Resistant (6/7) to the development of chronic Chagas' cardiomyopathy in postacute Trypanosoma cruzi infection (Rowland et al 1992). Resistant to infection with Trypanosoma congolense with an initial peak of parasitemia on day 6, followed by rapid apparent clearance in an average of 3 days (contrast BLAB/c) (Ogunremi and Tabel, 1995). Infection with larval Echinococcus multilocularis by transportal injection of hyatid homogenate results in a multivesiculation form of hyatid development (cf 4/9) (Nakaya et al, 1997). \par

Resistant to tumorigenesis induced by polymoa virus (1/9), in contrast with C3H/Bi (Freund et al 1992). Susceptible to mouse adenovirus type 1 which causes a fatal hemorrhagic encephalomyelitis (contrast BALB/c) (Guida et al, 1995).

Less susceptible to Streptococcus suis type 2 including the type strain, two isolates from meningitis in pigs and two isolates from tonsils of clinically healthy pigs (c.f. 3/5) (Kataoka et al 1991). Resistant to carditis on infection with Lyme borreliosis (Borrelia burgdorferi) (contrast C3H, SWR, BALB/c) (Barthold et al 1990). Thymectomized C57BL/6 mice that were intravenously infused with monoclonal antibody to selectively deplete CD4+ T cells are susceptible to disseminated Mycobacterium avium infection. The increased susceptibility is comparable to that of C57BL/6-bg. The course of such infections can be markedly restrained and in some cases the infections can be sterilized by treatment over a 120-day period with the antimycobacterial agent rifabutin (Furney et al 1990). Susceptible to infection with M. avium strains 101 and 2-151, and can be used to test anti-mycobacterial agents (Furney et al, 1995). Susceptible to infection with M. paratuberculosis (contrast C3H/HeJ) (Tanaka et al, 1994). Resistant to infection with Yersinia enterocolitica associate with a good interferon gamma response (contrast BALB/c) (Autenrieth et al, 1994).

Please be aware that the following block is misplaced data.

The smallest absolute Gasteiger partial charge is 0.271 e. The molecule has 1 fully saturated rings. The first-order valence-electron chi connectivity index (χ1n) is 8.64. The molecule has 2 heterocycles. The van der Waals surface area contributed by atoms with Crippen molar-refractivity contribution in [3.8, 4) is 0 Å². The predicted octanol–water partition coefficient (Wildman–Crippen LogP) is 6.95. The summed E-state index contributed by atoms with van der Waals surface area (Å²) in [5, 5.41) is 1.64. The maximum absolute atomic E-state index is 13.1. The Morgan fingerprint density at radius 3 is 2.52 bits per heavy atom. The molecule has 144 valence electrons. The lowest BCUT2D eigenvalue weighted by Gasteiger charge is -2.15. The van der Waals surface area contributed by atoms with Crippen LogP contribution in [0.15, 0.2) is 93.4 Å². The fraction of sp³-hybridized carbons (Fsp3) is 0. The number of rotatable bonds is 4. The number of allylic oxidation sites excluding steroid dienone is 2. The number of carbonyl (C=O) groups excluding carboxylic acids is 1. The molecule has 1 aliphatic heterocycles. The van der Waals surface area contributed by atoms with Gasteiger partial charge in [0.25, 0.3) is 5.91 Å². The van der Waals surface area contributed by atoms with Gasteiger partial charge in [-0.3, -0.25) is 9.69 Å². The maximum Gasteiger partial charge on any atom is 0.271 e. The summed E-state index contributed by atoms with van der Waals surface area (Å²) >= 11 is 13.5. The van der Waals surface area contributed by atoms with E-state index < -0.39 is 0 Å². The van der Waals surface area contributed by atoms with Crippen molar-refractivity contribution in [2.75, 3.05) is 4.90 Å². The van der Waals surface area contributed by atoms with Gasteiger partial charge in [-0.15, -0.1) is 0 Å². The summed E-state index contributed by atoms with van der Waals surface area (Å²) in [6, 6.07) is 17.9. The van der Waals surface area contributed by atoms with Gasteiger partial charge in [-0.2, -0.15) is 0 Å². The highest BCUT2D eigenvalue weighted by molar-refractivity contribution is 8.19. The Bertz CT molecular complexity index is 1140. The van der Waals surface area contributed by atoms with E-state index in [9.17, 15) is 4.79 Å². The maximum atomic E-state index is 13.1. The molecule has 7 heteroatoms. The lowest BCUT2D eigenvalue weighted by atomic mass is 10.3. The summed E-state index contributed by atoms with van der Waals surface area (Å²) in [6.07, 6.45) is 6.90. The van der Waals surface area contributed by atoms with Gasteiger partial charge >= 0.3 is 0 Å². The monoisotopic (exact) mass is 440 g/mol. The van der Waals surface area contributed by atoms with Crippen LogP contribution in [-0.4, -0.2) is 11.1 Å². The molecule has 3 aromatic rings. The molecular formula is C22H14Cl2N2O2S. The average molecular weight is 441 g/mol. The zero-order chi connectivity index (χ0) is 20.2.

Susceptible, with high amylase response to the fungus Paracoccidioides brasiliensis (cf 6/12) (Xidieh et al, 1994)